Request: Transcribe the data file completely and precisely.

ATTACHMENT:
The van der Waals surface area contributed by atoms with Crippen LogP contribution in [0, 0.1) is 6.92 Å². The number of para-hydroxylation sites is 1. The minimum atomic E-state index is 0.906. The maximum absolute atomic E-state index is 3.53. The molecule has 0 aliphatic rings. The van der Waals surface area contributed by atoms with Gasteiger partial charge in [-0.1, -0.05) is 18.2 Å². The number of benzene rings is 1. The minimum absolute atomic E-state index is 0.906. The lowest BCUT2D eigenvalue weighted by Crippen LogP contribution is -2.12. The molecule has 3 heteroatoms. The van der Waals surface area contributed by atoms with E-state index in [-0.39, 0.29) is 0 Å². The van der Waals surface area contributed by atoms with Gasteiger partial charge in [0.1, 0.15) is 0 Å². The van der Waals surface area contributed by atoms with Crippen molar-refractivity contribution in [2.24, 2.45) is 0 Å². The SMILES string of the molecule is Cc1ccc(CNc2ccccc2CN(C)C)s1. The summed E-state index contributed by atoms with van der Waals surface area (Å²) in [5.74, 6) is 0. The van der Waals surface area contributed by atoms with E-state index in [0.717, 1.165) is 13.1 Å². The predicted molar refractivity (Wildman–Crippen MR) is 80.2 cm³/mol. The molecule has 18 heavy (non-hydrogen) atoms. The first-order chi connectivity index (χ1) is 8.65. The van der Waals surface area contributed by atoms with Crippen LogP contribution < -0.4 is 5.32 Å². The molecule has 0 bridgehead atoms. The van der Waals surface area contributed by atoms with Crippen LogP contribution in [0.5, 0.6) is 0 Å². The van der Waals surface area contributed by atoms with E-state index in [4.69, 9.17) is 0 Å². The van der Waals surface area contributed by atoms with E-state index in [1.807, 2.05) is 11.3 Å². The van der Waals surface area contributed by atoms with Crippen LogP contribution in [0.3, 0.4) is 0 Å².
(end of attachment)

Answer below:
The van der Waals surface area contributed by atoms with Crippen LogP contribution in [0, 0.1) is 6.92 Å². The number of para-hydroxylation sites is 1. The minimum atomic E-state index is 0.906. The maximum absolute atomic E-state index is 3.53. The molecule has 0 aliphatic rings. The van der Waals surface area contributed by atoms with Gasteiger partial charge in [-0.1, -0.05) is 18.2 Å². The number of benzene rings is 1. The minimum absolute atomic E-state index is 0.906. The lowest BCUT2D eigenvalue weighted by Crippen LogP contribution is -2.12. The molecule has 3 heteroatoms. The van der Waals surface area contributed by atoms with E-state index in [-0.39, 0.29) is 0 Å². The van der Waals surface area contributed by atoms with Gasteiger partial charge in [0.1, 0.15) is 0 Å². The van der Waals surface area contributed by atoms with Crippen molar-refractivity contribution in [2.24, 2.45) is 0 Å². The SMILES string of the molecule is Cc1ccc(CNc2ccccc2CN(C)C)s1. The summed E-state index contributed by atoms with van der Waals surface area (Å²) in [5.74, 6) is 0. The van der Waals surface area contributed by atoms with E-state index in [0.717, 1.165) is 13.1 Å². The predicted molar refractivity (Wildman–Crippen MR) is 80.2 cm³/mol. The molecule has 18 heavy (non-hydrogen) atoms. The first-order chi connectivity index (χ1) is 8.65. The van der Waals surface area contributed by atoms with Crippen LogP contribution < -0.4 is 5.32 Å². The molecule has 0 bridgehead atoms. The van der Waals surface area contributed by atoms with Crippen LogP contribution in [0.5, 0.6) is 0 Å². The van der Waals surface area contributed by atoms with E-state index in [4.69, 9.17) is 0 Å². The van der Waals surface area contributed by atoms with E-state index in [1.807, 2.05) is 11.3 Å². The van der Waals surface area contributed by atoms with Crippen LogP contribution in [0.3, 0.4) is 0 Å².